Art Buzz April 19, 2012: Girolamo Romano Painting Looted by Nazis Is Returned to Owner’s Heirs



Painting Looted by Nazis Is Returned to Owner’s Heirs

Source: NYT, 4-19-12

A painting looted by the Nazis from its Jewish owner more than 70 years ago was returned to his heirs on Wednesday after being loaned to a Florida museum, Reuters reported.

The painting, ”Christ Carrying the Cross Dragged by a Rogue,” by the 16th-century Italian painter Girolamo Romano, was part of an exhibition on Baroque art that the Pinacoteca di Brera in Milan, Italy, had loaned to the Mary Brogan Museum of Art and Science in Tallahassee last fall.

A tip from an employee at Christie’s auction house alerted Interpol investigators that the painting may have been stolen. Last year the United States Attorney for the Northern District of Florida ordered the Brogan museum to hold on to the painting until the ownership question could be sorted out. In November federal agents removed the painting from the museum….READ MORE

Art Buzz April 19, 2012: Linda Nochlin Awarded with the 2012 Award for Excellence in the Arts from the Appraisers Association of America



Art World Dignitaries Gathered to Honor Dr. Linda Nochlin with the 2012 Award for Excellence in the Arts from the Appraisers Association of America

The Appraisers Association of America (AAA), the premier national association of fine and decorative arts appraisers held its 2012 Annual Award Luncheon and presented the AWARD FOR EXCELLENCE IN THE ARTS to Dr. Linda Nochlin, Lila Acheson Wallace Professor of Modern Art at the Institute of Fine Arts/New York University. Nochlin, celebrated art historian and educator, is among a venerable group in the art establishment to have received this award, which began in 2005 and includes such notable recipients as Christo and Jeanne-Claude, Thomas Krens, and Arne Glimcher.


“AAA has a tradition of honoring pioneering art world figures, and this year we are thrilled to be bestowing the organization’s Award for Excellence in the Arts to Dr. Linda Nochlin. All the work we do as appraisers is deeply grounded in the research of dedicated art historians, and Linda Nochlin is an undisputed luminary in the field — a ‘living legend’. Linda’s writings and criticism changed the way the world looked at the contributions of women artists. The totality of Dr. Nochlin’s scholarship, from studies on Realism, Impressionism and Post-Impressionism, to the latest tendencies in Emerging Art, has always been insightfully brilliant,” says Nancy Harrison, AAA President.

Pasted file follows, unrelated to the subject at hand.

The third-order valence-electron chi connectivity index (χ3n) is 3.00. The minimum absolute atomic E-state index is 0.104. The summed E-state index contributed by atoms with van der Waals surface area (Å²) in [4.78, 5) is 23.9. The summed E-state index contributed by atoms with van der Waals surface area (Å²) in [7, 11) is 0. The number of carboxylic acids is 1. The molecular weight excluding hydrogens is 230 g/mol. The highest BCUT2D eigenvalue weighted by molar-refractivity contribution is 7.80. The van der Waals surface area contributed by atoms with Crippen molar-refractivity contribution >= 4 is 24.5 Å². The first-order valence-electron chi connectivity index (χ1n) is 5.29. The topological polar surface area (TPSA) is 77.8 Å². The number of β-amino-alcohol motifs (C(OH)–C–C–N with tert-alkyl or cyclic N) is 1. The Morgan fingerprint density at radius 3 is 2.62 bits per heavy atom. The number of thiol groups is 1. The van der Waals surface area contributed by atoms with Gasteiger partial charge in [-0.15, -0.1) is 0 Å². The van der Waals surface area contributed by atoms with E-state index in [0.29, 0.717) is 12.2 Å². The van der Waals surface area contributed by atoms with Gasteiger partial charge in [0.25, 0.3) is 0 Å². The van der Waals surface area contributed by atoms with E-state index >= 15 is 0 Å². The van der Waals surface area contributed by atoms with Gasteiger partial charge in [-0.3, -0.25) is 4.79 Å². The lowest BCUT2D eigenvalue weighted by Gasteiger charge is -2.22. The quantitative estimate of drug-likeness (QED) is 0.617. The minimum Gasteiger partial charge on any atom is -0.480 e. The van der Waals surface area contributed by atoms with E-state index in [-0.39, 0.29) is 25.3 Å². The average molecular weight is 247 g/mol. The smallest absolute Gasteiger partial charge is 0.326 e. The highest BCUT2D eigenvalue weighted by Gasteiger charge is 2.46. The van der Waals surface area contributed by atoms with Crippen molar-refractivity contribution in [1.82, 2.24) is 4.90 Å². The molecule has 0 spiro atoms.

The Appraisers Association of America assembled a distinguished group of art industry elite to support Nochlin. Committee members include MoMA Director Glenn Lowry; Metropolitan Museum of Art curator Nan Rosenthal; Vassar College President, Catharine Bond Hill; Columbia University’s Rosalind Krauss; Yale University’s Dean of the School of Fine Arts, Robert Storr; Journalist Paul Goldberger; Publisher Hugh Merrell; Artists Ellsworth Kelly, Philip Pearlstein, Liza Lou and Ida Appelbroog; art dealers Larry Gagosian, Richard Feigen, Michael Findlay, and Dominique Levy; Sotheby’s Chairman, Warren P. Weitman, Jr.; and Christie’s President, Marc Porter, among others.

MoMA President Emerita Agnes Gund spoke at the ceremony and said, “Linda Nochlin is a much heralded art historian, giving so much to students as well as the public and scholars. She is much revered, respected and especially knowledgeable about art made by women. Linda is probably the most globally revered historian for her work on women in the art world.”

And University College London’s Dr. Tamar Garb, who met Nochlin nearly 25 years ago when Garb was a graduate student, delivered the keynote speech and said of her mentor, “Linda has a way of engaging with people, irrespective of status, with an openness and a generosity that has never altered – and which characterizes her scholarship as well as her personal relationships. She is ageless, irreverent, brilliant and radical. One of the first scholars to challenge the inbuilt power relations and hierarchies of art historical orthodoxies, she rewrote the history of nineteenth century art, embedding hallowed masterpieces in the social situations that made them possible, questioning entrenched values such as artistic genius and inspired creativity, exposing prejudice and writing beautifully about the formal and stylistic properties of works. A formidable critic of contemporary art, a brilliant scholar of nineteenth and twentieth century Modernism, an indefatigable champion of women artists and a profound, irreverent and original thinker, she is arguably the most influential art historian of her generation.”

The AAA commissioned artist Liza Lou to create an art piece for Nochlin’s award. And other speakers included AAA president, Nancy Harrison, and Art in America’s Editor-at-Large, Elizabeth Baker….READ MORE